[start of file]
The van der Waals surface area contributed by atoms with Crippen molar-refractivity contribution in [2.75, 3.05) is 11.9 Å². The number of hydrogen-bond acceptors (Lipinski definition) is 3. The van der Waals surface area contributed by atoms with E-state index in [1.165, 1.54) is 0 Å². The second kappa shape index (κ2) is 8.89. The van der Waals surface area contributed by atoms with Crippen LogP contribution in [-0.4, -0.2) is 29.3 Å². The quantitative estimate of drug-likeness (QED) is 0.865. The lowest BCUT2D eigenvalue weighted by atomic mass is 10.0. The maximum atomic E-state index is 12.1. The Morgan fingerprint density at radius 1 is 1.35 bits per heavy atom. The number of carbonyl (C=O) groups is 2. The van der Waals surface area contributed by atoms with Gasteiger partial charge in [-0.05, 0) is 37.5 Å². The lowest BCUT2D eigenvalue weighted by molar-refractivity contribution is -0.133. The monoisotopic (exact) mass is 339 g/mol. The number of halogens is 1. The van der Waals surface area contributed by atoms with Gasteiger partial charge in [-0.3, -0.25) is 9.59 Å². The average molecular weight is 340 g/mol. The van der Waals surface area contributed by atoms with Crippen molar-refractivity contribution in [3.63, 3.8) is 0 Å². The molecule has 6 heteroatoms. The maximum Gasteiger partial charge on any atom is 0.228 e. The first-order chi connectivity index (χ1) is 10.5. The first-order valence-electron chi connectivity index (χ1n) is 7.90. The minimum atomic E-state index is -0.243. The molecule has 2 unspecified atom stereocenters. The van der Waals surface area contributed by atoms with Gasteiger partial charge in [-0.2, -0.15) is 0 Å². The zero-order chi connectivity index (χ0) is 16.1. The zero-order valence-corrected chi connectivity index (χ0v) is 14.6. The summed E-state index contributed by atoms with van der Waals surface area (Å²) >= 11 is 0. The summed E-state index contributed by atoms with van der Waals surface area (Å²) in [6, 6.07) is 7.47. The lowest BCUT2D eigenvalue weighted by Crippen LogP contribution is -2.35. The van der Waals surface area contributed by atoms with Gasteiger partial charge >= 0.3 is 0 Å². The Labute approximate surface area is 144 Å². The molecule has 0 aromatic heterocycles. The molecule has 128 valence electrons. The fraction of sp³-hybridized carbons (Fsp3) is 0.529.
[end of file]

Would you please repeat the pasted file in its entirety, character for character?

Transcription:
The van der Waals surface area contributed by atoms with Crippen molar-refractivity contribution in [2.75, 3.05) is 11.9 Å². The number of hydrogen-bond acceptors (Lipinski definition) is 3. The van der Waals surface area contributed by atoms with E-state index in [1.165, 1.54) is 0 Å². The second kappa shape index (κ2) is 8.89. The van der Waals surface area contributed by atoms with Crippen LogP contribution in [-0.4, -0.2) is 29.3 Å². The quantitative estimate of drug-likeness (QED) is 0.865. The lowest BCUT2D eigenvalue weighted by atomic mass is 10.0. The maximum atomic E-state index is 12.1. The Morgan fingerprint density at radius 1 is 1.35 bits per heavy atom. The number of carbonyl (C=O) groups is 2. The van der Waals surface area contributed by atoms with Gasteiger partial charge in [-0.05, 0) is 37.5 Å². The lowest BCUT2D eigenvalue weighted by molar-refractivity contribution is -0.133. The monoisotopic (exact) mass is 339 g/mol. The number of halogens is 1. The van der Waals surface area contributed by atoms with Gasteiger partial charge in [-0.3, -0.25) is 9.59 Å². The average molecular weight is 340 g/mol. The van der Waals surface area contributed by atoms with Crippen molar-refractivity contribution in [3.63, 3.8) is 0 Å². The molecule has 6 heteroatoms. The maximum Gasteiger partial charge on any atom is 0.228 e. The first-order chi connectivity index (χ1) is 10.5. The first-order valence-electron chi connectivity index (χ1n) is 7.90. The minimum atomic E-state index is -0.243. The molecule has 2 unspecified atom stereocenters. The van der Waals surface area contributed by atoms with Gasteiger partial charge in [-0.2, -0.15) is 0 Å². The zero-order chi connectivity index (χ0) is 16.1. The zero-order valence-corrected chi connectivity index (χ0v) is 14.6. The summed E-state index contributed by atoms with van der Waals surface area (Å²) >= 11 is 0. The summed E-state index contributed by atoms with van der Waals surface area (Å²) in [6, 6.07) is 7.47. The lowest BCUT2D eigenvalue weighted by Crippen LogP contribution is -2.35. The van der Waals surface area contributed by atoms with Gasteiger partial charge >= 0.3 is 0 Å². The Labute approximate surface area is 144 Å². The molecule has 0 aromatic heterocycles. The molecule has 128 valence electrons. The fraction of sp³-hybridized carbons (Fsp3) is 0.529.